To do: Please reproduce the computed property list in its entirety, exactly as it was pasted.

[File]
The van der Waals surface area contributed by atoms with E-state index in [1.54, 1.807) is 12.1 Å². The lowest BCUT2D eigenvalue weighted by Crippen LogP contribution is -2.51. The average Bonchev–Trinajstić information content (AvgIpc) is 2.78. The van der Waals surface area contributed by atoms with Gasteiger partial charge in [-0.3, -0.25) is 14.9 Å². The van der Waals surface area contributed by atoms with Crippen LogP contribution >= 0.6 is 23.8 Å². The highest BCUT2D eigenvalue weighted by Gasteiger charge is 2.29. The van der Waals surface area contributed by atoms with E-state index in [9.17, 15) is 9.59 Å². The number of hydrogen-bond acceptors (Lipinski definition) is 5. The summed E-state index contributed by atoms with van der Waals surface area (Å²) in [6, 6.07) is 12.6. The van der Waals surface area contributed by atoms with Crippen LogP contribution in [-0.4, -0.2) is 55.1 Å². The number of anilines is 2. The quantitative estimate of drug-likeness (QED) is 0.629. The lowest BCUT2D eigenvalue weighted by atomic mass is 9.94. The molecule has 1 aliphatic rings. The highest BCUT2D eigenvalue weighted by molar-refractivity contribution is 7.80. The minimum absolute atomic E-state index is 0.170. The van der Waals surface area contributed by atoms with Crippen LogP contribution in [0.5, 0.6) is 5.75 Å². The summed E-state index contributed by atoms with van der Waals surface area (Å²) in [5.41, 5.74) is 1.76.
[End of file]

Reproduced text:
The van der Waals surface area contributed by atoms with E-state index in [1.54, 1.807) is 12.1 Å². The lowest BCUT2D eigenvalue weighted by Crippen LogP contribution is -2.51. The average Bonchev–Trinajstić information content (AvgIpc) is 2.78. The van der Waals surface area contributed by atoms with Gasteiger partial charge in [-0.3, -0.25) is 14.9 Å². The van der Waals surface area contributed by atoms with Crippen LogP contribution >= 0.6 is 23.8 Å². The highest BCUT2D eigenvalue weighted by Gasteiger charge is 2.29. The van der Waals surface area contributed by atoms with E-state index in [9.17, 15) is 9.59 Å². The number of hydrogen-bond acceptors (Lipinski definition) is 5. The summed E-state index contributed by atoms with van der Waals surface area (Å²) in [6, 6.07) is 12.6. The van der Waals surface area contributed by atoms with Crippen LogP contribution in [-0.4, -0.2) is 55.1 Å². The number of anilines is 2. The quantitative estimate of drug-likeness (QED) is 0.629. The lowest BCUT2D eigenvalue weighted by atomic mass is 9.94. The molecule has 1 aliphatic rings. The highest BCUT2D eigenvalue weighted by molar-refractivity contribution is 7.80. The minimum absolute atomic E-state index is 0.170. The van der Waals surface area contributed by atoms with Crippen LogP contribution in [0.5, 0.6) is 5.75 Å². The summed E-state index contributed by atoms with van der Waals surface area (Å²) in [5.41, 5.74) is 1.76.